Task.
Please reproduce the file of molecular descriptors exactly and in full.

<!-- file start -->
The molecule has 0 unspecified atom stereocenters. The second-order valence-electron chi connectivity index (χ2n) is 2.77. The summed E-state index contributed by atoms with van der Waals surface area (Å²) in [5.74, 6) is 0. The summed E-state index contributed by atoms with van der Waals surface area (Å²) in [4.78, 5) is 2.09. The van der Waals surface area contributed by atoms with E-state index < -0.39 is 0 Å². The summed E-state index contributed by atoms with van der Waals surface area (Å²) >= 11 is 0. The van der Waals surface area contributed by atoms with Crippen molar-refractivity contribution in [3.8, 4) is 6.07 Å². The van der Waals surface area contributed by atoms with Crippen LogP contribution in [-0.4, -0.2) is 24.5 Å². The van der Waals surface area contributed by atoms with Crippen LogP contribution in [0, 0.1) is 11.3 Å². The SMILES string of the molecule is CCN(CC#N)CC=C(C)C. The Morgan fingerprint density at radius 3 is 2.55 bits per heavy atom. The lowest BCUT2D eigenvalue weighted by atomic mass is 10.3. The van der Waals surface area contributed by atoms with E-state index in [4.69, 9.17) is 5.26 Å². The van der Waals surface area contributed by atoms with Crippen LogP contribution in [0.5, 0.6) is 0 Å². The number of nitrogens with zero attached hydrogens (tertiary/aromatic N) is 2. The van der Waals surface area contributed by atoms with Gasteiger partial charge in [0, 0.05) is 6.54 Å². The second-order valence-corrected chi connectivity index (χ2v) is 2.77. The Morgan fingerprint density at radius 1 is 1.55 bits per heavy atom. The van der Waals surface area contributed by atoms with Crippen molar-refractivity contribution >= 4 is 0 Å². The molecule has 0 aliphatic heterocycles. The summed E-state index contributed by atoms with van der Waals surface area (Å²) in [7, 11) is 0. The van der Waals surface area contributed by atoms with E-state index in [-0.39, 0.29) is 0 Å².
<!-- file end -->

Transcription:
The molecule has 0 unspecified atom stereocenters. The second-order valence-electron chi connectivity index (χ2n) is 2.77. The summed E-state index contributed by atoms with van der Waals surface area (Å²) in [5.74, 6) is 0. The summed E-state index contributed by atoms with van der Waals surface area (Å²) in [4.78, 5) is 2.09. The van der Waals surface area contributed by atoms with E-state index < -0.39 is 0 Å². The summed E-state index contributed by atoms with van der Waals surface area (Å²) >= 11 is 0. The van der Waals surface area contributed by atoms with Crippen molar-refractivity contribution in [3.8, 4) is 6.07 Å². The van der Waals surface area contributed by atoms with Crippen LogP contribution in [-0.4, -0.2) is 24.5 Å². The van der Waals surface area contributed by atoms with Crippen LogP contribution in [0, 0.1) is 11.3 Å². The SMILES string of the molecule is CCN(CC#N)CC=C(C)C. The Morgan fingerprint density at radius 3 is 2.55 bits per heavy atom. The lowest BCUT2D eigenvalue weighted by atomic mass is 10.3. The van der Waals surface area contributed by atoms with E-state index in [4.69, 9.17) is 5.26 Å². The van der Waals surface area contributed by atoms with Crippen LogP contribution in [0.5, 0.6) is 0 Å². The number of nitrogens with zero attached hydrogens (tertiary/aromatic N) is 2. The van der Waals surface area contributed by atoms with Gasteiger partial charge in [0, 0.05) is 6.54 Å². The second-order valence-corrected chi connectivity index (χ2v) is 2.77. The Morgan fingerprint density at radius 1 is 1.55 bits per heavy atom. The van der Waals surface area contributed by atoms with Crippen molar-refractivity contribution >= 4 is 0 Å². The molecule has 0 aliphatic heterocycles. The summed E-state index contributed by atoms with van der Waals surface area (Å²) in [7, 11) is 0. The van der Waals surface area contributed by atoms with E-state index in [-0.39, 0.29) is 0 Å².